WSJ writes about how cable, Internet and wireless are hurting the phone networks and threatening their business model:
The Bells have lost some 28 million local phone lines since the end of 2000 — a drop of more than 18%. This is the first time since the Great Depression that phone companies have seen their lines decline. The Bells are now losing 4% of their residential lines a year.
Cablevision Systems Corp. signed up 115,000 phone subscribers in just over seven months in its New York region. Cox Communications Inc., the Atlanta-based cable company, is already the 12th-largest phone company in the country, with 1.1 million Internet and traditional phone customers. Comcast Corp., the nation’s biggest cable company, plans to offer Internet phone service to 40 million homes by the end of next year. And Internet phone start-ups like Vonage Holdings Corp. and Skype Technologies SA are signing up thousands of customers.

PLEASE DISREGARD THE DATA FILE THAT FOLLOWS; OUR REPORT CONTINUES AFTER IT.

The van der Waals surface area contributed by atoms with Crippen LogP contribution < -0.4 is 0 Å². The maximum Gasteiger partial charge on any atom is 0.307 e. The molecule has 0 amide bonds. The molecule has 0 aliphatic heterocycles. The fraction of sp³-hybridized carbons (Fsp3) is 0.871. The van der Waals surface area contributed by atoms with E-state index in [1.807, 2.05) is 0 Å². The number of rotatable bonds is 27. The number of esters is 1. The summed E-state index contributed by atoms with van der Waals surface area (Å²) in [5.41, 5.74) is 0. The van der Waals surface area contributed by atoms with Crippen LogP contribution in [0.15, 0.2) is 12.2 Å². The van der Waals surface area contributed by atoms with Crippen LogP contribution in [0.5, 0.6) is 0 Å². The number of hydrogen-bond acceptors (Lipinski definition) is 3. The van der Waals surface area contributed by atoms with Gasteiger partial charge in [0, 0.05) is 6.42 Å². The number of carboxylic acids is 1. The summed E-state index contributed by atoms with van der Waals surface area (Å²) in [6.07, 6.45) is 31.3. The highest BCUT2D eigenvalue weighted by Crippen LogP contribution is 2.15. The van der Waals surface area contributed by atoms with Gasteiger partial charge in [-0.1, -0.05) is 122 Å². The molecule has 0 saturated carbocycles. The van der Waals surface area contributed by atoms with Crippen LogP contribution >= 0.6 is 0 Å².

Behind the telephone earthquake is a giant force in business history: Just a few years after the Internet investment bubble spectacularly burst, the Web is now maturing and irrevocably transforming commerce. Today phone calls — just like music, photos, and video — can be turned into digital information and delivered much like e-mail over the Internet.